When notice is provided orally, notice must be given to any individual the employer has designated as an individual or department to whom notice must be given and the designation has been communicated in writing to the employee. Notice to any other individual or department is insufficient. If the employer has not designated an individual or department to whom notice must be given, notice must be provided to a supervisor or manager.

When notice is provided in writing, the notice must be sent to a supervisor or manager at the employee’s principal location of employment. The burden is on the employee to prove that such notice was actually received by the employer.

The notice required by the subsection is waived if the employee can prove that the employer or employer’s representative had actual knowledge of the injury, the employer or agent was unavailable to receive such notice within the thirty day period or the employee was physically unable to give notice.

II.   DEFENSES TO THE CLAIM

 A.  Civil Liability/Exclusive Remedy

No employer or other employee of such employer shall be liable for any injury for which compensation is recoverable under the act.  Additionally, an employer shall not be liable to any third party for any injury or death of an employee that was caused under circumstances creating a legal liability against a third party and for which workers’ compensation is payable by the employer.

 B.  Drug and Alcohol Penalty (K.S.A. 44-501(b)(1))

The revisions establish a rebuttable presumption that an employee was impaired at the time of the injury, a rebuttable presumption is established that the impairment contributed to the accident, injury, disability or death. The presumption may be overcome by clear and convincing evidence.

An employee’s refusal to submit to a chemical test at the request of the employer shall result in a forfeiture of benefits if the employer had sufficient cause to suspect the use of alcohol or drugs by the claimant or if the employer’s policy clearly authorizes post-injury testing.

          C.  Drug/Alcohol Testing  (K.S.A. 44-501(b)(E)(2))

Chemical test results are admissible in evidence to prove impairment if the employer establishes that testing was the result of an employer mandated drug testing policy, in place and in writing prior to the date of accident, during an autopsy or during the normal course of medical treatment and not at the direction of the employer, the worker prior to the date and time of the accident or injury gave written consent to the employer that the worker would voluntarily submit to a chemical test for drugs or alcohol following an accident or injury, the worker voluntarily agrees to submit to a chemical test for drugs or alcohol following any accident or injury, or as a result of a federal or state law or regulation requiring post-injury testing.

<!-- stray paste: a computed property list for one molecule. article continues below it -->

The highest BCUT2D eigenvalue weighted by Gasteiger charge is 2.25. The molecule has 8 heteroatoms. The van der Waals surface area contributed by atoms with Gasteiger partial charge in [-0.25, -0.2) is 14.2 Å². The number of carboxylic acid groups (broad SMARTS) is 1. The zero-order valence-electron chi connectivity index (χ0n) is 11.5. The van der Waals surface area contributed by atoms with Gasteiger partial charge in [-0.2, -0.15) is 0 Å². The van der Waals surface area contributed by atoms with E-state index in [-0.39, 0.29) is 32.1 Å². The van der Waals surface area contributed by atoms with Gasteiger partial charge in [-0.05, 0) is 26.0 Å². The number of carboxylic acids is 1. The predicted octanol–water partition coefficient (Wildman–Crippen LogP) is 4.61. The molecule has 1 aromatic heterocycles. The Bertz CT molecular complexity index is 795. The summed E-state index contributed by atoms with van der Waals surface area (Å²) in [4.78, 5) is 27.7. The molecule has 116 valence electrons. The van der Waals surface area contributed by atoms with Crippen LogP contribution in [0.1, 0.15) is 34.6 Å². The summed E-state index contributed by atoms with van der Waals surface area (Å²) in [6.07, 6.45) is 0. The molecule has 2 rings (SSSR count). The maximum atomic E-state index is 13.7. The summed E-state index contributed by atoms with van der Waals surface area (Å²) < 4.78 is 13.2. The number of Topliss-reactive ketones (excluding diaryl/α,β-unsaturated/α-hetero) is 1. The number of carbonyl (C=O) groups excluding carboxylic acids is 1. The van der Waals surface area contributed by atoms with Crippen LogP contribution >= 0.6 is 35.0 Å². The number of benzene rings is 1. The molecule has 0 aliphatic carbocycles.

In order for a chemical test to be admissible, it is required that the test sample be collected within a reasonable time following the accident or injury, the collecting and labeling of the test sample was performed by or under the supervision of a healthcare professional, the testing was performed by a laboratory approved by the United States Department of Health and Human Services, except that a blood sample may be tested for alcohol by a lab commonly used for that purpose by state law enforcement agencies, the test was confirmed by gas chromatography-mast spectroscopy or another reliable analytical method, however no such confirmation is required for a blood alcohol sample.

A new provision requires that a split sample sufficient for testing shall be retained and made available to the employee within 48 hours of a positive test. In other words, enough urine or blood needs to be collected that an amount in a sufficient supply for testing be furnished to the employee upon request within 48 hours of the positive test.

D.  Recreational Activities (K.S.A. 44-508(F)(2)(c))

Accidents or injuries occurring while an employee is engaged in recreational or social events are not compensable when the employee was under no duty to attend, or the injury did not result from the performance of tasks related to the employee’s normal job duties or unless specifically instructed to be performed by the employer.

III.  BENEFITS

A. Required Notice to be Contained with First Temporary Total Disability Benefit Check

 The legislature has now mandated that the first TTD check delivered to the employee must contain a notice as follows:

Warning:  Acceptance of employment with a different employer that requires the performance of activities you have stated you cannot perform because of the injury for which you are receiving temporary total disability benefits could constitute fraud and could result in loss of future benefits and restitution of prior workers’ compensation awards and benefits paid.